by Paul Jensen,
How would you rate episode 6 of
Laid-Back Camp ?
Most shows need to set up a major inciting incident in order to begin a new story arc, but not Laid-Back Camp. Apparently all this series needs to get a multi-episode plotline going is to have Rin buy a new piece of camping equipment. The item in question is a compact grill, though everyone who sees it seems to think it's some kind of miniature offering box. Nadeshiko is suitably impressed by the shiny new gadget, and she and Rin make plans to test it out at a lakeside campground. Of course, with Laid-Back Camp's pacing, it takes them the rest of the episode just to get there.
This episode reminds me a lot of episode four, which also spent most of its screen time on preparation and travel. The show's relaxed pace certainly plays a role in stretching these story arcs across multiple weeks, but Laid-Back Camp also appears to be just as interested in the journey as it is in the destination. Whether the characters are basking in the glory of new equipment or soaking up the ambiance of a road trip, these early steps are given the same care and attention as the later steps of setting up tents and cooking outdoors. It's a pattern that offers some interesting insight into the show's point of view, but it also means that the audience has to sit through a lot of buildup for minimal payoff. That issue is particularly evident this time around, as this episode doesn't reach a strong stopping point. It just cuts off abruptly as Rin and Nadeshiko are walking to their campsite, with little in the way of a temporary resolution or natural lead-in to the next episode. Even in a slice of life series, we need a little more than that.
While much of this episode is an exercise in delayed gratification, there's still a decent amount of entertainment to be found along the way. Rin takes a break from her usual solo act, trading her inner monologues for some amusing conversations with Saitou and Nadeshiko. Saitou's role in the series has been somewhat limited thus far, but the comedic chemistry between her and Rin is remarkably good. Much like their text exchanges in past episodes, this week's fantasy grilling sequence draws out a more playful side of Rin's dry sense of humor. There are also signs that Rin's starting to open up to Nadeshiko in the same way, and I particularly like the way the two of them dramatize their search for meat in the grocery store. This outing seems like it'll be a good step in the process of getting Rin to warm up to the Outclub. At this rate, we might even get everyone camping in the same place before the end of the season.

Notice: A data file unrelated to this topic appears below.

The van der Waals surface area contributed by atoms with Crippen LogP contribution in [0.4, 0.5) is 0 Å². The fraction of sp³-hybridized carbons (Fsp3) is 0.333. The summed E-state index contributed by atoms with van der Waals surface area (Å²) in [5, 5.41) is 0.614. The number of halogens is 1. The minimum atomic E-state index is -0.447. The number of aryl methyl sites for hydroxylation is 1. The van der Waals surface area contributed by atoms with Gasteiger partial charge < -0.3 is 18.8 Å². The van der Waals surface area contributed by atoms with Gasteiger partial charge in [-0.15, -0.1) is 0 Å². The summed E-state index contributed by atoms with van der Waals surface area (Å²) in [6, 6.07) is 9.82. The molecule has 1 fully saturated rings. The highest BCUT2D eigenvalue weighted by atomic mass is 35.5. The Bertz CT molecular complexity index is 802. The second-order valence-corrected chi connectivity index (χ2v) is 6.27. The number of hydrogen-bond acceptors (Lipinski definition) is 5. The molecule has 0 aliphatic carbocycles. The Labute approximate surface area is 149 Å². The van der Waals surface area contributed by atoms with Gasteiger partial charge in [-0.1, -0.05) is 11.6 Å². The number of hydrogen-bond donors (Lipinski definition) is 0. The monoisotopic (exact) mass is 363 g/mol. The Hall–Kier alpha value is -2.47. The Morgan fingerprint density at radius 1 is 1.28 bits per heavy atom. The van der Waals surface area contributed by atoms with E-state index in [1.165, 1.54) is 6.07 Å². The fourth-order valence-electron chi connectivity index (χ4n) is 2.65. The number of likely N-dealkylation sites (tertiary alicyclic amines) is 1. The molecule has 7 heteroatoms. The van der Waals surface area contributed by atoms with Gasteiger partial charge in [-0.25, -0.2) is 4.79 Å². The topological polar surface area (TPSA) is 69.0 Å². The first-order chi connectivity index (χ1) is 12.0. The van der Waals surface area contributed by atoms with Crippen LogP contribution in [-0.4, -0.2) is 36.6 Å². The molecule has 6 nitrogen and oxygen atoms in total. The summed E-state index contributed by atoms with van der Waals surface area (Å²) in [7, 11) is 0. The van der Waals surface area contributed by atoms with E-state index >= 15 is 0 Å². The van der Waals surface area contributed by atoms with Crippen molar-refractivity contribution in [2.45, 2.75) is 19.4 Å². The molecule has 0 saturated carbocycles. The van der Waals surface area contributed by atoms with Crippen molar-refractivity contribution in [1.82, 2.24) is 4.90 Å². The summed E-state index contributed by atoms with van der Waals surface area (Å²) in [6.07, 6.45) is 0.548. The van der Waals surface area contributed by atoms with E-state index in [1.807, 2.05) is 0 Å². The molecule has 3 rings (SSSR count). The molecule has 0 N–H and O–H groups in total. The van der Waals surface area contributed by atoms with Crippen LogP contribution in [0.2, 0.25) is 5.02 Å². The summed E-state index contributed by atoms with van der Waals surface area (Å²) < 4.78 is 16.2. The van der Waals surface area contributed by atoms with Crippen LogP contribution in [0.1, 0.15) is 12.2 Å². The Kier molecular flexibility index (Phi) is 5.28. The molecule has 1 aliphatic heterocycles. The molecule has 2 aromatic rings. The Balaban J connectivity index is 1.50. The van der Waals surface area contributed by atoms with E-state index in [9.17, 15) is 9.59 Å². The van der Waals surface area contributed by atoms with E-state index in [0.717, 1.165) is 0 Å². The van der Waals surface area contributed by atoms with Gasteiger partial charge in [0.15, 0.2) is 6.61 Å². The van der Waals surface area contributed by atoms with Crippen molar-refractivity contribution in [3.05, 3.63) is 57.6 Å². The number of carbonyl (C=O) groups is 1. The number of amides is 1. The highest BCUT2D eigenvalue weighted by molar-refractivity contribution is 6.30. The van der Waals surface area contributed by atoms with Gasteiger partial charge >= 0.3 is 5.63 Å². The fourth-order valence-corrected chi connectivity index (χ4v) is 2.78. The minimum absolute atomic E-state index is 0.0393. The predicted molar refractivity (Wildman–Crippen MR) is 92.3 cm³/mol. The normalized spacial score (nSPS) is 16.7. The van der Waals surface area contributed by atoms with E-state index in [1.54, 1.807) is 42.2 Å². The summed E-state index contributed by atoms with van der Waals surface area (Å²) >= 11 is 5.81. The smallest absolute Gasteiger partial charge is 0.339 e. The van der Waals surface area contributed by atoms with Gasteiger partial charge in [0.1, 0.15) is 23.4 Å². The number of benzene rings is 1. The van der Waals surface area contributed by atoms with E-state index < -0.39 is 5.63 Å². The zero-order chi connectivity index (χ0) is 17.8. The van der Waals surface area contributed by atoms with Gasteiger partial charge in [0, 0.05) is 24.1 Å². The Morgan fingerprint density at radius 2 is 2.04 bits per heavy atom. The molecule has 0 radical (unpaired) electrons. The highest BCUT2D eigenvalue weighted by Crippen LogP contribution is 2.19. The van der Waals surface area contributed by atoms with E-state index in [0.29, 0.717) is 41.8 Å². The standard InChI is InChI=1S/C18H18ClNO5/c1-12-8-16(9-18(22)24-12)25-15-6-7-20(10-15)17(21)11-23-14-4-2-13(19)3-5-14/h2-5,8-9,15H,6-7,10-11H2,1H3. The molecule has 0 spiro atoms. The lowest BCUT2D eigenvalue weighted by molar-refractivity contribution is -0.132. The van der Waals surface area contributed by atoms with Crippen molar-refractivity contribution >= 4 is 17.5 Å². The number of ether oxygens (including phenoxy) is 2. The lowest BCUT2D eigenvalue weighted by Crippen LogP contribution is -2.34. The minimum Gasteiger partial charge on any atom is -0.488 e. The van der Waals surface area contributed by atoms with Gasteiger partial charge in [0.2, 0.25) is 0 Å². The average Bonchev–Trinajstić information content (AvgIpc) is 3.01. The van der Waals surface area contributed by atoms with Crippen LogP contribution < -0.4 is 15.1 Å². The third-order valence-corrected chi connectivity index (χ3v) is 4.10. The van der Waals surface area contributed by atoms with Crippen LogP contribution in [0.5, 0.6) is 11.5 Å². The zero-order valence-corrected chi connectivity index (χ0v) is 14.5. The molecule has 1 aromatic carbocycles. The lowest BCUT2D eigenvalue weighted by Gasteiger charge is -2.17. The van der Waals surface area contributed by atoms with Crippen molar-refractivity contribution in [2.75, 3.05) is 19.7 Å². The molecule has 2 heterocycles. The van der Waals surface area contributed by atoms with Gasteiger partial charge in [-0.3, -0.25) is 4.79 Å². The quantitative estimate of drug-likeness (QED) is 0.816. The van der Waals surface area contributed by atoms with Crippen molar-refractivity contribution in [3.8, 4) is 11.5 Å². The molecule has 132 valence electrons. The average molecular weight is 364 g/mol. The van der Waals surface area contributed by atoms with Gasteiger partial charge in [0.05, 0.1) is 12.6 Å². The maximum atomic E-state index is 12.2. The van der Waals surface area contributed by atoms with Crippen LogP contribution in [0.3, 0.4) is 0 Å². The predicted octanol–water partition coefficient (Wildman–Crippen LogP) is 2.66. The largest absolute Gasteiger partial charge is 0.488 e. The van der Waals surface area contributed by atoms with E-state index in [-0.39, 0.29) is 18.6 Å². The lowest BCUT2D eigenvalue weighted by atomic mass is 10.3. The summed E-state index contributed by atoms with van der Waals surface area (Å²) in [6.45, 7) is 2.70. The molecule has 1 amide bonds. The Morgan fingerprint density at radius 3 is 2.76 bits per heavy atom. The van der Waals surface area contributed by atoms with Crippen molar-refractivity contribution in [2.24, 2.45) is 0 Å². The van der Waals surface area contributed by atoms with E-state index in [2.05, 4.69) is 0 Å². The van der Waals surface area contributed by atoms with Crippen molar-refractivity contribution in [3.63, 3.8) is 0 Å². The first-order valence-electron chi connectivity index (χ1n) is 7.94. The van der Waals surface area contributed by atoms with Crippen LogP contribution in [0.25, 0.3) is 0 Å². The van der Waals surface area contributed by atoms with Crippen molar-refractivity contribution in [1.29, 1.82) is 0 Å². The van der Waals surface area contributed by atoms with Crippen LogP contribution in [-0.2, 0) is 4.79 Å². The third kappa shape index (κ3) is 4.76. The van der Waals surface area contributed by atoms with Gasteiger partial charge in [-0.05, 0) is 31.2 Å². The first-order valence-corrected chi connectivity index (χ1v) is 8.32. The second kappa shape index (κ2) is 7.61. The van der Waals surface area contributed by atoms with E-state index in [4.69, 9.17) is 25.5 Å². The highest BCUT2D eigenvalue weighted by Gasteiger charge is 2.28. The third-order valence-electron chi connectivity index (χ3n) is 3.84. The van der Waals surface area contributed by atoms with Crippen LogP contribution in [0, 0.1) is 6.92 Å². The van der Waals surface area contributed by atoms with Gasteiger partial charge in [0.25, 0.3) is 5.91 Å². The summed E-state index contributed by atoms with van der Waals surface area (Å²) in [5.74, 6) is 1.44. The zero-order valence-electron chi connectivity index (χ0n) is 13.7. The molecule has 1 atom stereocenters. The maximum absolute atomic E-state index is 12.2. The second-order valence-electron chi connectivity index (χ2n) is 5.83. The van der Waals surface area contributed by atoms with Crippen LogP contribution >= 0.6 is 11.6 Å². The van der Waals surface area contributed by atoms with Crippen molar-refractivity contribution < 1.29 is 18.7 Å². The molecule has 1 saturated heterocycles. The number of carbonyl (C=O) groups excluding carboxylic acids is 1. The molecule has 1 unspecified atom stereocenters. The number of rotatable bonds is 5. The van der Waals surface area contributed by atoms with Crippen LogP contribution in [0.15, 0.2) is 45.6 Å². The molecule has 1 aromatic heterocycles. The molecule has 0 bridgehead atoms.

While Nadeshiko and Rin are the main focus, some of the supporting characters perform well in their own standalone scenes. Chiaki's encounter with an older camper is a definite highlight; her high-strung personality plays well against the old dude's relaxed vibe. It's fun to watch her act like a dork trying to be cool, and it's an encouraging sign that the show's supporting characters have grown enough to be able to carry scenes on their own. Nadeshiko's sister Sakura also gets a moment to herself near the end of the episode, and while it lacks the comedy of Chiaki's scene, the visual direction is good enough to give this little sequence a relaxing atmosphere. Even without much dialogue, it's easy to pick up on the sense of relief after a long drive.
This episode doesn't have the same spark of personal insight that we saw last week, but I don't see that as a reason for concern at the moment. Laid-Back Camp was only able to deliver that nighttime scene in episode five because of the groundwork that had been laid a week earlier, and I suspect the same will be true of this little arc. This episode is setting the stage for the first camping trip Rin and Nadeshiko have planned together, which is a small but significant change from their previous encounters where Nadeshiko showed up in the middle of Rin's solo excursions. As long as the series continues to deliver on that simple “making friends and doing stuff” formula, this story arc should be another satisfying experience.
Laid-Back Camp is currently streaming on Crunchyroll.
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